You Can’t Know Without Experiencing

 

As much as we would like others to really understand how we feel as diabetics, we must remember they can’t possibly understand what it’s like.  At least I don’t think so.

I used to imagine what it was like to lose a loved one in order to try to relate to friends and relatives who had lost loved ones.  I imagined it being really difficult and painful.  But no.  When I finally lost someone I knew well and cared for, I realized the experience was nothing compared to imagining it.  I had imagined it being like a sorrowful pain creeping inside, making me cry for a while and then leaving me quiet for a few days and then voila, I’d be healed.  In reality it was more like a being hit by a train that exploded and lit flames in my head that wouldn’t be put out with any number of tears for a very, very long time.  And I didn’t even lose a spouse, a parent, or a child. 

Years ago I was 100% positive I knew what it felt like to be a parent.  I was 15 and present in the delivery room when my youngest brother was born.  I was the first person he saw when he opened his eyes.  I was his babysitter when my mom had to run an errand.  Before he was born I didn’t know I wanted children.  Our age difference helped me grow up feeling like I had an idea of what it was like to be a parent.  Wrong, again.  I had twins a year and a half ago and have realized there are things you experience and feel which can only come with being a parent.  Which can only come with being left behind by a loved one.  Which can only come from being a diabetic.

We can’t get others to ever really know what we go through.  We can spend a lot of time and energy on it.  I’ve done this before and in the end, only received disappointment.

Let’s not ask the impossible of each other.  Instead, let’s listen and let’s face the person who is talking to us and look them in the eyes.  They’ll appreciate it so much they may do it back.  And getting that kind of attention back is the next best thing to them really knowing.  Besides, if one must experience to know, do we really want everyone to know?  I don’t.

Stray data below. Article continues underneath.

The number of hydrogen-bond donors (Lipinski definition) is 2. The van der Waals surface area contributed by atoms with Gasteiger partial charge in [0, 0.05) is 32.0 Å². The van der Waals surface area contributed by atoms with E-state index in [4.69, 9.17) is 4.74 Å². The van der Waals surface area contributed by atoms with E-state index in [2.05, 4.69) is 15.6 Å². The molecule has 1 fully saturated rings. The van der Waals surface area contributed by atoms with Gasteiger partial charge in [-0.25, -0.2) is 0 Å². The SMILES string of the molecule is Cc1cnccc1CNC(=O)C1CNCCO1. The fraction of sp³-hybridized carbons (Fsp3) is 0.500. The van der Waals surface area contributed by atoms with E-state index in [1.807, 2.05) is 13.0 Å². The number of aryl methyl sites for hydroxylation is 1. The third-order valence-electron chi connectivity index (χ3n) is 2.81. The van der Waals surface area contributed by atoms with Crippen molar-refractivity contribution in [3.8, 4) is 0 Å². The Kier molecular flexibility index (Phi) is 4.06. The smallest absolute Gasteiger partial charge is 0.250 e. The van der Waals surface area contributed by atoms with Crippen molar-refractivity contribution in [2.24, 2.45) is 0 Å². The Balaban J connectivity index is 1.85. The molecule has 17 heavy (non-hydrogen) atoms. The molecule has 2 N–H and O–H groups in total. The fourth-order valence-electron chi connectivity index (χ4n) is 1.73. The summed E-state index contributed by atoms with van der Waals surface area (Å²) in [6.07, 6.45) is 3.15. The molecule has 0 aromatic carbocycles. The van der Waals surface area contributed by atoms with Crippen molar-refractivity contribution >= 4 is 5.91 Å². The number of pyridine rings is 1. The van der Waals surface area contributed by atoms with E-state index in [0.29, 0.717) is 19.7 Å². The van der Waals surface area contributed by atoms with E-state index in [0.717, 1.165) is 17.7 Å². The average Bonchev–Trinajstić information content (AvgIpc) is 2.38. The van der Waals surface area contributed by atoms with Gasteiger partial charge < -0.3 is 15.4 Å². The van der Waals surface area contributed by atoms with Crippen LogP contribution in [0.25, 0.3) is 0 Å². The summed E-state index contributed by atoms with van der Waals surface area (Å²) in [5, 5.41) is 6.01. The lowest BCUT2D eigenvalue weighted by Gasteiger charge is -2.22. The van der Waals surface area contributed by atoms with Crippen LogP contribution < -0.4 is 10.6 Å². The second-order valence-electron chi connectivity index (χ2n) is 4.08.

I think pinpointing what we want is important.  Only then can we ask for it and also do it as an example.

I get the sense that all most of us want is patience, forgiveness, and unconditional love.  What about you?  What do you want?

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what a good point…never looked at it that way. I agree with the last part though. I want those things haha :]

I want people to understand too but I realize there is no way other folks who are non-D’s would ever understand what’s its like to be diabetic. I too, want those things…patience, unconditional love, understanding…and I consider myself lucky every day to have folks around me who offer those things. Great post!

As my mum always says: It’s all a matter of perspective.

Wonderful post. thanks

YEP…I think we have to remember to be patient with “others” and be “appreciative” that many of them are interested in what living with “d” is like and that they want more information.

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